I never wanted to make a Technicolor picture merely for the sake of using color. I waited until I could find a story in which color could play a dramatic role, and still be muted to a low key…The key role played by color in this film is in the background. I insisted that color be used purely as the eye received it…We must bear in mind that, fundamentally, there’s no such thing as color; in fact, there’s no such thing as a face, because until the light hits it, it is nonexistent. After all, one of the first things I learned in the School of Art was that there is no such thing as a line; there’s only the light and the shade.
Theatrical trailer: Throughout the course of his career, Alfred Hitchcock had many unique and innovative trailers made for his movies. The trailer for Rope is one of the most interesting. It begins with a scene featuring the characters David Kentley and Janet Walker, sitting on a bench in Central Park. David is killed in the very first moment of the film, and has no dialogue (other than a scream). And yet here he is, conversing with Janet in a scene that could function as a prologue to the film! The trailer is narrated by Jimmy Stewart, and can be viewed here. (Please note: All rights to this film are owned by Universal Pictures.)
Recurring players: James Stewart would later appear in Rear Window, The Man Who Knew Too Muchremake, and Vertigo. Farley Granger would reunite with Hitchcock in Strangers on a Train. Cedric Hardwicke also appeared in Suspicion. And Edith Evanson would appear in Marniealmost 20 years later.
Where’s Hitch? One could say that Hitchcock has two cameos in this movie. Since the action all takes place in one apartment, he first decided to insert himself by creating a neon sign of his famous profile, which is visible out the window at about the 55 minute mark. The profile is difficult to recognize on a small screen, and the word that appears underneath it in neon is pretty much impossible to see. And that word is “Reduco”, the weight-loss aid that was the basis of Hitchcock’s cameo inLifeboat. (So the neon sign is an advertisement, justifying its appearance on the New York skyline.) Perhaps because it was so hard to spot, or so unconventional, Hitchcock shot a more straightforward cameo; he can be seen walking down the street from left to right with an unknown woman at about 1:58, just after his director credit fades.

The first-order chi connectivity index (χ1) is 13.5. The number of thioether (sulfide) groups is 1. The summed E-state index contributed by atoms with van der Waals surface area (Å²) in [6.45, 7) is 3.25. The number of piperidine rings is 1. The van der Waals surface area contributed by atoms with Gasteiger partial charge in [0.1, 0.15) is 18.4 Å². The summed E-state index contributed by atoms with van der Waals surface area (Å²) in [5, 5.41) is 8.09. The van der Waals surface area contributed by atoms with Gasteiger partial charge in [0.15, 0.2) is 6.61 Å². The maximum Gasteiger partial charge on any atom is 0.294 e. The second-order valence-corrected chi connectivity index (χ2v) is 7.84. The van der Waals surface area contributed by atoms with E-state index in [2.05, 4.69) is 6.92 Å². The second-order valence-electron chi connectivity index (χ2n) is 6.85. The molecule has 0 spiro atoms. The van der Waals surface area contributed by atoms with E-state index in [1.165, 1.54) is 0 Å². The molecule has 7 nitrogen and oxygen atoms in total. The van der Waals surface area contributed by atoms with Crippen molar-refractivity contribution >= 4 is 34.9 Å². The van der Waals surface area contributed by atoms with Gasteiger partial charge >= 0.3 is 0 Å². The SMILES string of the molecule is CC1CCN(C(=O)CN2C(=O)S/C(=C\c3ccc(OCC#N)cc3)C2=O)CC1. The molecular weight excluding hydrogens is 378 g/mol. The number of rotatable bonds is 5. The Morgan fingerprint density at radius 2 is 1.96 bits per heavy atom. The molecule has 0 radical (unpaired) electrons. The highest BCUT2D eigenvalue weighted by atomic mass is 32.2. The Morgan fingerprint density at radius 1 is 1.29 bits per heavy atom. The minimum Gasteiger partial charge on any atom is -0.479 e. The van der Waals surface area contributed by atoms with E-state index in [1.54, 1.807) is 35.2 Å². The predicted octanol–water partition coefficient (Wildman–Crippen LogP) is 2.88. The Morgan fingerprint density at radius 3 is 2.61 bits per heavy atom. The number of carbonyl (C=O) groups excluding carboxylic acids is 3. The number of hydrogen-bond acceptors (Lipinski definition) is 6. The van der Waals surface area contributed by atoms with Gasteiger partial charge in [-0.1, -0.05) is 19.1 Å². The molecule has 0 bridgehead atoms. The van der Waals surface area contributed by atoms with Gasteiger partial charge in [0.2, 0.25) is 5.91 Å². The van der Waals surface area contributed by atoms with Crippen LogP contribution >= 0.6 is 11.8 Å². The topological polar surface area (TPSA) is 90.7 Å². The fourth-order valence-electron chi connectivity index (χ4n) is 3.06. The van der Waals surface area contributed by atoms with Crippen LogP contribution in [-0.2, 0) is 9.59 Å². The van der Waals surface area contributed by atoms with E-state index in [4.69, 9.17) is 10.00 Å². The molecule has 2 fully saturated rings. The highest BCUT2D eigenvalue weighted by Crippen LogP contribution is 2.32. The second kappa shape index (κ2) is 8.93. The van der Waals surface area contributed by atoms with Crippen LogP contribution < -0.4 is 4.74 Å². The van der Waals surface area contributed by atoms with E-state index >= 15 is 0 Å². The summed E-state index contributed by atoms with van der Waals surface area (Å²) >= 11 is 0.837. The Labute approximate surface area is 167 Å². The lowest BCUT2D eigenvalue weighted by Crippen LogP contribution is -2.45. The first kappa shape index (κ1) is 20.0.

Look closely! There is Hitch’s profile, over the word “Reduco”.
What the actors said: In his autobiography, Farley Granger said that “Rope was an interesting technical experiment that I was lucky and happy to be a part of, but I don’t think it was one of Hitchcock’s better films.”
Jimmy Stewart said that “Rope wasn’t my favorite picture”, and observed that the film was “nothing more than an experiment.” However, he followed that by saying “I’m glad I did it, and I’ll go on record as saying I’ll make a picture for Alfred Hitchcock anytime.”
Hume Cronyn, who appeared as an actor in two Hitchcock films, wrote the original story treatment for Rope with Hitch. Here is what Hume had to say in his autobiography about writing with Hitchcock:
When Hitch found a story he liked, he enjoyed talking about it. He would spin the tale and dwell lovingly on its climaxes, its surprises, and how the camera would enhance these. I can see him now, seated, waving his thick, stubby-fingered hands about, simulating the camera movements…He thought in images…Hitch and I would sit in the garden of his Bel Air house, talk, discuss and argue; then I would go back to North Rockingham Avenue and put it all down on paper. We did not meet every day; I was too busy scribbling for that. When we did meet, there were certain hazards to be avoided; one of the most severe was that I should not get drunk. Hitch was a great believer in a relaxed approach to work and before lunch the wine bottle would appear and he would decant on the vineyard, the vintage, and the nature of the grape as he poured and poured again.
What Hitch said: Hitchcock had the same reservations about this film as his actors did, saying “I undertook Ropeas a stunt, that’s the only way I can describe it…As an experiment, Ropemay be forgiven.” Not a very ringing endorsement. Perhaps the most significant thing he said is in reference to the technical aspects of the production: “…technique is merely a means to an end and the audience must never be aware the camera, the director, or the photographer is performing miracles. Everything must flow smoothly and naturally.”
Definitive edition: The 2012 blu-ray release of Rope, from Universal, is the best available sound and picture quality for this movie. The print is very clean, although the colors occasionally look washed or faded. Extra features include a 32-minute documentary titled Rope Unleashed, which features interviews with Farley Granger and screenwriter Arthur Laurents. Also included are production photos, and the original theatrical trailer.